The Golden Age had a seamier side in the shapes of slave trade and slavery. That was also true for the city of Groningen, that established its own chamber of the West-Indische Compagnie with a ship yard at the Noorderhaven [North Harbor]. From here ships sailed to the coasts of Africa to buy enslaved Africans, ship them across the Atlantic and return with colonial wares.
Prominent citizens of Groningen invested in this lucrative trade and in plantations in Suriname and the Antilles. After the abolishment of slavery in 1863 not the enslaved but their owners were compensated financially for their loss of ‘property’.
This equally dramatic and profitable era did not remain limited to the Dutch overseas terrritories; it can be traced in Dutch society to the present day. Traces of the colonial past and of the slavery that accompanied it are linked to the locations you can find walking the city or taking one of the four bike tours in the province. In that respect you will be drawn into an as yet unfamiliar historical past. Afterwards you will never again experience Groningen and its surroundings areas in the same way.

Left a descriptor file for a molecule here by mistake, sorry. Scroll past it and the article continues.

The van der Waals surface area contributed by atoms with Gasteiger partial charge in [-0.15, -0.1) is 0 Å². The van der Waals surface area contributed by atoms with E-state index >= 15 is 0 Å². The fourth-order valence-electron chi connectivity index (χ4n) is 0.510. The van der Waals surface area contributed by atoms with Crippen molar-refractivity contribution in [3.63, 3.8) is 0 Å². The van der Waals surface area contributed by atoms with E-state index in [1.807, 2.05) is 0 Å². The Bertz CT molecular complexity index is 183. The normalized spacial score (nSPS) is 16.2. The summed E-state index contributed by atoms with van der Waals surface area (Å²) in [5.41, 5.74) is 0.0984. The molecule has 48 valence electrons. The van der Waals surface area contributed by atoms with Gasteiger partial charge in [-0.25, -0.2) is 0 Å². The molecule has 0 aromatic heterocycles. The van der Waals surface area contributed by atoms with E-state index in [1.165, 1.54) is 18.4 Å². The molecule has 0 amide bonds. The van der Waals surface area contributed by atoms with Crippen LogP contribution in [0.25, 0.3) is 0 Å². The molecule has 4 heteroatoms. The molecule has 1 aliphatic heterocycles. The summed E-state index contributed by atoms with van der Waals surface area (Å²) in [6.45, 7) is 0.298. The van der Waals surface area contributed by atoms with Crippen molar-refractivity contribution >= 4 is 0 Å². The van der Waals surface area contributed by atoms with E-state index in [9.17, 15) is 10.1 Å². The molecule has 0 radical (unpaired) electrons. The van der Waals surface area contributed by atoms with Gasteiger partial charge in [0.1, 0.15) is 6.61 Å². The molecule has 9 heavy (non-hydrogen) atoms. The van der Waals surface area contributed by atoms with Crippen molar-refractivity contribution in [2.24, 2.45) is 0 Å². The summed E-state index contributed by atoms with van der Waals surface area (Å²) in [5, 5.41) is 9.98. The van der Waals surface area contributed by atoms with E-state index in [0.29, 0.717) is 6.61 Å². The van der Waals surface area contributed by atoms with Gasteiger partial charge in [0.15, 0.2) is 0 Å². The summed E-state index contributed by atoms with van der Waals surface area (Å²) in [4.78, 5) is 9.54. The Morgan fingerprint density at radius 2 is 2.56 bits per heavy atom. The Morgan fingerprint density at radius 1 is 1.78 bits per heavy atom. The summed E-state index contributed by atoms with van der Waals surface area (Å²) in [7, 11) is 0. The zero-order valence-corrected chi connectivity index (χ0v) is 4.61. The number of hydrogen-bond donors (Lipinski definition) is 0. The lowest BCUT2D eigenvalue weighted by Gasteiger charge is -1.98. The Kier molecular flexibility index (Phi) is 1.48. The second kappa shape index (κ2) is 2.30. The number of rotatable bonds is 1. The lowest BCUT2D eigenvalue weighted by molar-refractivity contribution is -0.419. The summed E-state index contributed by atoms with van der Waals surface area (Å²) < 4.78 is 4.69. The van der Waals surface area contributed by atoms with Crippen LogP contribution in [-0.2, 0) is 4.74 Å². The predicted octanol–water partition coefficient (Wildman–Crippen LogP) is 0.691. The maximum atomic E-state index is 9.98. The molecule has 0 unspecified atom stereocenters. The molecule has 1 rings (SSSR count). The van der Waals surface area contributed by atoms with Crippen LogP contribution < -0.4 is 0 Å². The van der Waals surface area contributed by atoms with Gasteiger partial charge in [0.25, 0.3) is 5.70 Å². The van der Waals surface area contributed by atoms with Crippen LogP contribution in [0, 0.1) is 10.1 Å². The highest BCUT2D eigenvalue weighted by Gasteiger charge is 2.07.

The four maps below highlight ‘Golden Age’ heritage throughout the province of Groningen. In addition to these cycling tours, you can do a substantial walking tour in the city of Groningen itself. Curious about slavery heritage in other regions? Take a look at our overview of maps.
Margriet Fokken works as a PhD student at the Modern History department of the University of Groningen. She conducts research into the identity and formation of communities among the Hindu population of Suriname between 1873 and 1921.
Barbara Henkes is a staff member at the Department of Modern History of the University of Groningen. Her research focuses on how forms of violent exclusion and repression in the past continue to exist in present-day society.